While I give the Government full marks for recognising and accepting the need for such a framework, I am afraid I have to give them nul points for their response to this report so far. In paragraph 1 of their response, they said that

“it may be necessary to assemble a group of experts to oversee the application of the Land Use Framework once published”.

Surely you need the expertise first, before the framework is published, and not after Defra officials have drawn it up alone. If this framework is to be effective, it must be cross-departmental. It needs to be independent and set up in a way that reflects the concerns of each government department that needs to use land to fulfil its role. The Government have so far turned their face against creating a commission, as the report recommended. If it is seen merely as a small part of the portfolio of one Defra Minister, it will not be able properly to fulfil a much-needed role.

As I have said, I readily understand the reluctance to create another quango, but the evidence we heard about how well the Scottish Land Commission works and how well received it is by landowners, who readily seek its advice, shows that a cumbersome and costly body is not necessary to fulfil this important function.

Another of my fears was that a land use framework might dictate. I am pleased that the Government accept—I think they do; I hope for reassurance from the Minister on this—that it will not prescribe or tell people what must be done or not done and where, unlike Natural England does too often. I want it to be about gathering and publishing existing data, promulgating best practice, giving advice in an open and user-friendly way, and working closely with stakeholders—if it is to be effective, not just with landowners and managers and not just in a Defra silo but across departments—local authorities and the relevant public bodies, taking account of and responding to local conditions.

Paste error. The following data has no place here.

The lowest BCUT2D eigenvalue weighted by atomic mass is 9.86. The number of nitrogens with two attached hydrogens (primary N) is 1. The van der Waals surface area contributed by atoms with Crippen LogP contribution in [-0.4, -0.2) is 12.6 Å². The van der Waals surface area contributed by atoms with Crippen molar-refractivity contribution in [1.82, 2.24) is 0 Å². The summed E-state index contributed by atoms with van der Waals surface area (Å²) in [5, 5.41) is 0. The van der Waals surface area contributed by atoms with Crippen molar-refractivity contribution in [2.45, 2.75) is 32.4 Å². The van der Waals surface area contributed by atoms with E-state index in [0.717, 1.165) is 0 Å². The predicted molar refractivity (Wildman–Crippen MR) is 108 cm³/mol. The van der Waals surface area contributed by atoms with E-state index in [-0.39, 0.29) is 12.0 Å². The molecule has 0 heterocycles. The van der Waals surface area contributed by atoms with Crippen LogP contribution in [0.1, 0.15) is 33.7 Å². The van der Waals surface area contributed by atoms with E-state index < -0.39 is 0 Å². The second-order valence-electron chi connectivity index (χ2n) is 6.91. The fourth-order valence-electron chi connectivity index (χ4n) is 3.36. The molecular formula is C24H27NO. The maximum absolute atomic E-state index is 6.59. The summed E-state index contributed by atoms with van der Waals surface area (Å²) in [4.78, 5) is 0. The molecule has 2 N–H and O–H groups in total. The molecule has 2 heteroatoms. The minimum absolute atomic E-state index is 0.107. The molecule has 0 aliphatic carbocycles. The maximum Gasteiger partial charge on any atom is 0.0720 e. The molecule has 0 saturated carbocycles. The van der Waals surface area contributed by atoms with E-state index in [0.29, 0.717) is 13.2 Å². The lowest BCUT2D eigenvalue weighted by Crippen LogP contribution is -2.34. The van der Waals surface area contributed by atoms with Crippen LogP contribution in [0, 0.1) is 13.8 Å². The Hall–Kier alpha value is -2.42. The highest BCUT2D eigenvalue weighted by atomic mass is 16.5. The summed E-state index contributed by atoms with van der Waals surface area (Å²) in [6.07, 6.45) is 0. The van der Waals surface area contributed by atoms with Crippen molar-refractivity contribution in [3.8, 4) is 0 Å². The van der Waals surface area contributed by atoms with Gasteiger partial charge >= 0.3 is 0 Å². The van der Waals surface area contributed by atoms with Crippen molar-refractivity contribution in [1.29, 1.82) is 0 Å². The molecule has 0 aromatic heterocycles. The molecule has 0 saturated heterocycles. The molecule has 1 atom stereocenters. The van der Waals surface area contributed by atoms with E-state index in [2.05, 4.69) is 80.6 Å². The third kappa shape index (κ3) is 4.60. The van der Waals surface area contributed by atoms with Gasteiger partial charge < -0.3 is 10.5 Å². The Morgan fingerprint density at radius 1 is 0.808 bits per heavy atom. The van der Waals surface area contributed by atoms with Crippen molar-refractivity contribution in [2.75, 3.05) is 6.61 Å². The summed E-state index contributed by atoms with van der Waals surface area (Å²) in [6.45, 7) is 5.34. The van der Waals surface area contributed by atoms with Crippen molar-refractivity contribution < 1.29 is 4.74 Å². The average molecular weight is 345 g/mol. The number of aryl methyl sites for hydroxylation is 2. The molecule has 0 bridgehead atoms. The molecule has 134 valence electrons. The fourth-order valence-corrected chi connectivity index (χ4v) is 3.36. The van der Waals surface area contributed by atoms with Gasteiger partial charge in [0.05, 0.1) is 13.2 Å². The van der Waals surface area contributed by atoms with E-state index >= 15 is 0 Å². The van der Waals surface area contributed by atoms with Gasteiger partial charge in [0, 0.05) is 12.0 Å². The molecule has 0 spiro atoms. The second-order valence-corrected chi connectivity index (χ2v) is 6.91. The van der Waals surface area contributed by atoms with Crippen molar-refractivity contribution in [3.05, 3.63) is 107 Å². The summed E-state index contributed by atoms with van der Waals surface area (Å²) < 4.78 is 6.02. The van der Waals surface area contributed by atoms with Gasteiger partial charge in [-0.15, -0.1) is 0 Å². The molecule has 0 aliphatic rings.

When changes are needed—they could well be needed urgently, for example in relation to food security; we have seen some of that already—that body must be ready to advise Governments and land managers on what needs to be done to encourage greater production. Where trees are being planted on highly productive farmland—for example, as unhappily I know, down in the West Country by the National Trust, and in Wales, as those who listened to “Farming Today” would have heard—if future adjustments need to be made to the ELM scheme to ensure the survival of small family farms, which I suspect will have to be done, an effective land use framework has a vital job to do in monitoring the trends, and on occasion, advising government on the incentives needed to meet changing needs, not to mention the encouragement of innovation. Could the Minister please give us reassurance that this framework will be truly cross-departmental? If not, I fear it will be a missed opportunity.